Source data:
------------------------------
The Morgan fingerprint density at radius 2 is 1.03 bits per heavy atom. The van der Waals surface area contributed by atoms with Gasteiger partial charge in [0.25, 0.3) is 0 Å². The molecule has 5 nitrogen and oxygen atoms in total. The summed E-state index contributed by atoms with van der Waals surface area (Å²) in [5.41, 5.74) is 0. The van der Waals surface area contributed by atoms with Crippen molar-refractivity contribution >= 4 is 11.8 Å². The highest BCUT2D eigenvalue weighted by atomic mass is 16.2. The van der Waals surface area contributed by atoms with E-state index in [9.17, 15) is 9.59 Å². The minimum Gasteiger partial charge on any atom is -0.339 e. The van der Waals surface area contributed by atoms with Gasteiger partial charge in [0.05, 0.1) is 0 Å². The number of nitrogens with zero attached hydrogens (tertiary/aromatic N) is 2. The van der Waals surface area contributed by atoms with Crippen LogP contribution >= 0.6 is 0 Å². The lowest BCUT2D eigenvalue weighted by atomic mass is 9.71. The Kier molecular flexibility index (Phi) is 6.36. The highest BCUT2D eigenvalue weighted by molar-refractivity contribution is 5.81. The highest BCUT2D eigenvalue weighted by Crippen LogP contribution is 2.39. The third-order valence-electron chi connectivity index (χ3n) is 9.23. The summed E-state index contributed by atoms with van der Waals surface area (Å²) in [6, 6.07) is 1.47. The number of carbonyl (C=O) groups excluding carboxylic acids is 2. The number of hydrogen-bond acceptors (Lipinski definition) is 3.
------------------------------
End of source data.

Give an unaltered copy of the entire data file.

The Morgan fingerprint density at radius 2 is 1.03 bits per heavy atom. The van der Waals surface area contributed by atoms with Gasteiger partial charge in [0.25, 0.3) is 0 Å². The molecule has 5 nitrogen and oxygen atoms in total. The summed E-state index contributed by atoms with van der Waals surface area (Å²) in [5.41, 5.74) is 0. The van der Waals surface area contributed by atoms with Crippen molar-refractivity contribution >= 4 is 11.8 Å². The highest BCUT2D eigenvalue weighted by atomic mass is 16.2. The van der Waals surface area contributed by atoms with E-state index in [9.17, 15) is 9.59 Å². The minimum Gasteiger partial charge on any atom is -0.339 e. The van der Waals surface area contributed by atoms with Gasteiger partial charge in [0.05, 0.1) is 0 Å². The number of nitrogens with zero attached hydrogens (tertiary/aromatic N) is 2. The van der Waals surface area contributed by atoms with Crippen LogP contribution >= 0.6 is 0 Å². The lowest BCUT2D eigenvalue weighted by atomic mass is 9.71. The Kier molecular flexibility index (Phi) is 6.36. The highest BCUT2D eigenvalue weighted by molar-refractivity contribution is 5.81. The highest BCUT2D eigenvalue weighted by Crippen LogP contribution is 2.39. The third-order valence-electron chi connectivity index (χ3n) is 9.23. The summed E-state index contributed by atoms with van der Waals surface area (Å²) in [6, 6.07) is 1.47. The number of carbonyl (C=O) groups excluding carboxylic acids is 2. The number of hydrogen-bond acceptors (Lipinski definition) is 3.